A group of medications long prescribed to treat tapeworm has inspired a compound that shows two-pronged effectiveness against COVID-19 in laboratory studies, according to a new publication appearing online in the journal ACS Infectious Disease.
The compound, part of a class of molecules called salicylanilides, was designed in the laboratory of Professor Kim Janda, PhD, the Ely R. Callaway, Jr. Professor of Chemistry and director of the Worm Institute for Research and Medicine at Scripps Research, in La Jolla, CA.
“It has been known for 10 or 15 years that salicylanilides work against certain viruses,” Janda says. “However, they tend to be gut-restricted and can have toxicity issues.”
Janda’s compound overcomes both issues, in mouse and cell-based tests, acting as both an antiviral and an anti-inflammatory drug-like compound, with properties that auger well for its use in pill form.
Salicylanilides were first discovered in Germany in the 1950s and used to address worm infections in cattle. Versions including the drug niclosamide are used in animals and humans today to treat tapeworm. They have also been studied for anti-cancer and antimicrobial properties.
The modified salicylanilide compound that Janda created was one of about 60 that he built years ago for another project. When the SARS-CoV-2 virus became a global pandemic in early 2020, knowing that they may have antiviral properties, he started screening his old collection, first in cells with collaborators from Sorrento Therapeutics and The University of Texas Medical Branch, and later, after seeing promising results, working with Scripps Research immunologist John Teijaro, PhD, who conducted rodent studies.
One compound stood out. Dubbed simply “No. 11,” it differs from the commercial tapeworm medicines in key ways, including its ability to pass beyond the gut and be absorbed into the bloodstream—and without the worrisome toxicity.
“Niclosamide is basically digestive-track restricted, and that makes sense, because that’s where parasites reside,” Janda says. “For that reason, simple drug repurposing for a COVID treatment would be counterintuitive, as you want something that is readily bioavailable, yet does not possess the systemic toxicity that niclosamide has.”
About 80 percent of salicylanilide 11 passed into the bloodstream, compared to about 10 percent of the antiparasitic drug niclosamide, which has recently entered clinical trials as a COVID-19 treatment, Janda says.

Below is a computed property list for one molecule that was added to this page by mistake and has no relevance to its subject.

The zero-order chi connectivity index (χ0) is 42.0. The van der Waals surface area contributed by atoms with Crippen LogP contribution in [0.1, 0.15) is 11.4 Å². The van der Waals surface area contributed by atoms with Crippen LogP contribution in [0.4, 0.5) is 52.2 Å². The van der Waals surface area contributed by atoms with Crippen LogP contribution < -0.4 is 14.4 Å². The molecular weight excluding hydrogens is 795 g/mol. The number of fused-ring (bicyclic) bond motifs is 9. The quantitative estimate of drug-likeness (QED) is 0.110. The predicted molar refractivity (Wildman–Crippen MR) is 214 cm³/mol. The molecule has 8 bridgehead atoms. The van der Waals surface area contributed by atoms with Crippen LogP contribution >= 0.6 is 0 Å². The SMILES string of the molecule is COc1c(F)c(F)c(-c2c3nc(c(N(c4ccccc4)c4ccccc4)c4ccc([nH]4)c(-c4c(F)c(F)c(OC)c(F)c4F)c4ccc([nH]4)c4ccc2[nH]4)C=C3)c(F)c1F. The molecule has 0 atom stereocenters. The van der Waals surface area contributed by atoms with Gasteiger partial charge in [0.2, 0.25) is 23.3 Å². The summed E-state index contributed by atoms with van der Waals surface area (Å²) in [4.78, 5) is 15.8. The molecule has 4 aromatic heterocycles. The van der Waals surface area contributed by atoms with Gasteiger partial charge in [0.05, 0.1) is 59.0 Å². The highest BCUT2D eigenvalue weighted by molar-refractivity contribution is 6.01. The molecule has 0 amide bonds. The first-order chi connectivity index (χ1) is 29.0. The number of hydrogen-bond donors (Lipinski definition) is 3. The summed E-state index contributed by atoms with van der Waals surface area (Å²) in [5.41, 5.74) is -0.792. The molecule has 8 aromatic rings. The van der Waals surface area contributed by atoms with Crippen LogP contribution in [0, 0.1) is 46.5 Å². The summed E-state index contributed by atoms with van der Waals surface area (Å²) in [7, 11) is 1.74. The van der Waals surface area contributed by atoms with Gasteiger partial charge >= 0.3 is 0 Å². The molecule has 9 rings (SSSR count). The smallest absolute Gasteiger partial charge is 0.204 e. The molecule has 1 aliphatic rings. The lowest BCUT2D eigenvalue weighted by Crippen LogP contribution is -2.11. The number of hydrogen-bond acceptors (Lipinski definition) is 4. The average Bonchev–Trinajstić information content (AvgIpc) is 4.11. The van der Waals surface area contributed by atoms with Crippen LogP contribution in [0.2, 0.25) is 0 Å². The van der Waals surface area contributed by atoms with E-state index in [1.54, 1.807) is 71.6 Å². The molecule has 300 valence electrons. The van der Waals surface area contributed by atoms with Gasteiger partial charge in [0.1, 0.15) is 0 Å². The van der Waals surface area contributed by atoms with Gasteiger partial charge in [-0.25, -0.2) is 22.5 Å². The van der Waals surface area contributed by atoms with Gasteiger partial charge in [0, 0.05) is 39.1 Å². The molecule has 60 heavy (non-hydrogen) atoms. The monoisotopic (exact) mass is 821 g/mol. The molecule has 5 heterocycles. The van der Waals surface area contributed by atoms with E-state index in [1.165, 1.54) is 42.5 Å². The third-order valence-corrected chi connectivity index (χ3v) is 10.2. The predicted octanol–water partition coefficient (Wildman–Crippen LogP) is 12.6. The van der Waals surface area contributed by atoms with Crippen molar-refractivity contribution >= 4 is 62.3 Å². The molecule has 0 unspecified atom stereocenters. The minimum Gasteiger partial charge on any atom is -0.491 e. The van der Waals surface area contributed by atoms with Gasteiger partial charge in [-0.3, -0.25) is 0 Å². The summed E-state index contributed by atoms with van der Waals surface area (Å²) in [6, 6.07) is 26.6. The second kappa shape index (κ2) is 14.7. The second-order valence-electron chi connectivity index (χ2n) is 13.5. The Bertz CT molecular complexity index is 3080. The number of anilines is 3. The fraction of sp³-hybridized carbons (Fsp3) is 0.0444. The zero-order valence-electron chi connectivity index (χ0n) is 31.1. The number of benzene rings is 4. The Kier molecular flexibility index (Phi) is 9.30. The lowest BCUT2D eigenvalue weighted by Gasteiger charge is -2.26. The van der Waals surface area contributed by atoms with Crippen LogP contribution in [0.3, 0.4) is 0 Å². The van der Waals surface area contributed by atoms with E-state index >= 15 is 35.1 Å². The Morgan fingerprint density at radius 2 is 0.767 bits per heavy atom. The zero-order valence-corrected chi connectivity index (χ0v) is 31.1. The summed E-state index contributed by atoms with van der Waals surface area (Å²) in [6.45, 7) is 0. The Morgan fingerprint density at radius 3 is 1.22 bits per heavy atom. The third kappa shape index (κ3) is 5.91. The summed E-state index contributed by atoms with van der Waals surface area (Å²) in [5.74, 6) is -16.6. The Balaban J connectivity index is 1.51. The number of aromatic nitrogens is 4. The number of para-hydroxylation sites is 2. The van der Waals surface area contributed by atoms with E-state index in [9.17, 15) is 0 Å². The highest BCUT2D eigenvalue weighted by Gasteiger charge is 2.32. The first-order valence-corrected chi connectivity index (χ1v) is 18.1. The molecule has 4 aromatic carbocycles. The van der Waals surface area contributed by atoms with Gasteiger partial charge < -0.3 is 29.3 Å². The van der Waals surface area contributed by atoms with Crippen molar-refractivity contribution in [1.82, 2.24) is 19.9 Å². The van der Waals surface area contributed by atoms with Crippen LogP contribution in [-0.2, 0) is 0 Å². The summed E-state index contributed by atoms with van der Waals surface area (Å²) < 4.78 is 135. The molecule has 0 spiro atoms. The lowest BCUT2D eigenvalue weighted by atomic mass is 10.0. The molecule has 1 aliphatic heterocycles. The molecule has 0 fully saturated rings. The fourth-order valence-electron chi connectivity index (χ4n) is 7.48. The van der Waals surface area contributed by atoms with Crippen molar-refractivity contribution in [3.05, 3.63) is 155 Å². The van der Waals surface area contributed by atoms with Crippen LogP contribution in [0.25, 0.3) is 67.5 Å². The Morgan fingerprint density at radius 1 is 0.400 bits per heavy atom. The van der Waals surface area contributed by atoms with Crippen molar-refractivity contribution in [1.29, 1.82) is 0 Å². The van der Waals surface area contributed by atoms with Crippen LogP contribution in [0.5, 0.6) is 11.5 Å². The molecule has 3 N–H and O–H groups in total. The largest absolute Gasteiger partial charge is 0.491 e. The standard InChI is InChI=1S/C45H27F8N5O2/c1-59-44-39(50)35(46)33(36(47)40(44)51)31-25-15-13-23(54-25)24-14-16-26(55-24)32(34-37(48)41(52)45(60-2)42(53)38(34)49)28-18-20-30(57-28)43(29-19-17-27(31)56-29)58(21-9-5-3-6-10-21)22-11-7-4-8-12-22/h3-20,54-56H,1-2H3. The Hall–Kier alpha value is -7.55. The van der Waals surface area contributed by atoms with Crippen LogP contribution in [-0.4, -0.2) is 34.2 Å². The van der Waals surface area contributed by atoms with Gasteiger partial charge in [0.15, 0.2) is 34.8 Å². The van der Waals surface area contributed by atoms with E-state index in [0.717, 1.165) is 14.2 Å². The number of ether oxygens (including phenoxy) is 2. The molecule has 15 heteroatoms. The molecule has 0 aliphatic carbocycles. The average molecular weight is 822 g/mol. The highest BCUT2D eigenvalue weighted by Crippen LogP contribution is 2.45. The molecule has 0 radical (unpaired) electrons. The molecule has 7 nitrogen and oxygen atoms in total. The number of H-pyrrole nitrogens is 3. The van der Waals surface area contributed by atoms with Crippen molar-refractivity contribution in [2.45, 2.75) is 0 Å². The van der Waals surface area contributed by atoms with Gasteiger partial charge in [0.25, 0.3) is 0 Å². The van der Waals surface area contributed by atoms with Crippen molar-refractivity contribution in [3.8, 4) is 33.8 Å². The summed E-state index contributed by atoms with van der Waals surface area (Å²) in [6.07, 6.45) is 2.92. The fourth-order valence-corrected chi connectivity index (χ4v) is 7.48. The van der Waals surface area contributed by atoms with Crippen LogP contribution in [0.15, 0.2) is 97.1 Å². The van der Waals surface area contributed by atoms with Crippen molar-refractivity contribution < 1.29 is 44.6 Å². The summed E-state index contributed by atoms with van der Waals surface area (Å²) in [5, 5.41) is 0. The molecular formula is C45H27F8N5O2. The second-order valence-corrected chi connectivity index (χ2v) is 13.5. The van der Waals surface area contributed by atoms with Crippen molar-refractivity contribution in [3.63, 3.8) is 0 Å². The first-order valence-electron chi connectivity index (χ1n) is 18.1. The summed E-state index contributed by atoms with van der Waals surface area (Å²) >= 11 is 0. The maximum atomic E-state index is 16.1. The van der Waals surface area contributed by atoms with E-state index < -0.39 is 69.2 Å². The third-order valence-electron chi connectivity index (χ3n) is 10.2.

The experiments showed that of the many modified salicylanilides he had built in his laboratory, No. 11 affected pandemic coronavirus infections in two ways. First, it interfered with how the virus deposited its genetic material into infected cells, a process called endocytosis. Endocytosis requires the virus to form a lipid-based packet around viral genes. The packet enters the infected cell and dissolves, so the infected cell’s protein-building machinery can read it and churn out new viral copies. No. 11 appears to prevent the packet’s dissolution.
“The compound’s antiviral mechanism is the key,” Janda says. “It blocks the viral material from getting out of the endosome, and it just gets degraded. This process does not allow new viral particles to be made as readily.”
Importantly, because it acts inside cells rather than on viral spikes, questions about whether it would work in new variants like Delta and Lambda aren’t a concern, he adds.
“This mechanism is not dependent on the virus spike protein, so these new variants coming up aren’t going to relegate us to finding new molecules as is the case with vaccines or antibodies,” Janda says.
In addition, No. 11 helped quiet potentially toxic inflammation in the research animals, Janda says, which could be important for treating acute respiratory distress associated with life-threatening COVID infections. It reduced levels of interleukin 6, a signaling protein which is a key contributor of inflammation typically found in advanced stages of COVID-19.
Better medications against COVID-19 are urgently needed, as highly infectious new variants drive renewed surges of illness and death globally. But Janda says salicylanilide No. 11 was created long before the pandemic.
After fighting an unpleasant bacterial infection called Clostridioides difficile about 10 years ago, he saw a clear need for better treatment options. Multi-drug-resistant strains of C. difficile have become a major cause of drug-resistant diarrheal disease outbreaks in health care institutions globally, and among people using antibiotics. As director of the Worm Institute, which focused on parasitic infections, Janda was very familiar with salicylanilides, and knew of their antimicrobial properties. His laboratory created a “library” of modified salicylanilides several of which showed strong efficacy against C. difficile, and the collection was subsequently licensed by pharmaceutical firm Sorrento Therapeutics. Among them was salicylanilide 11.
“Salicylanilide 11 actually was placed on the back burner in my laboratory against C. difficile because it’s not as gut-restricted as we would like it to be,” Janda says. “But salicylanilide 11 has got a lot of really positive things going for it as a potential therapeutic for COVID.”
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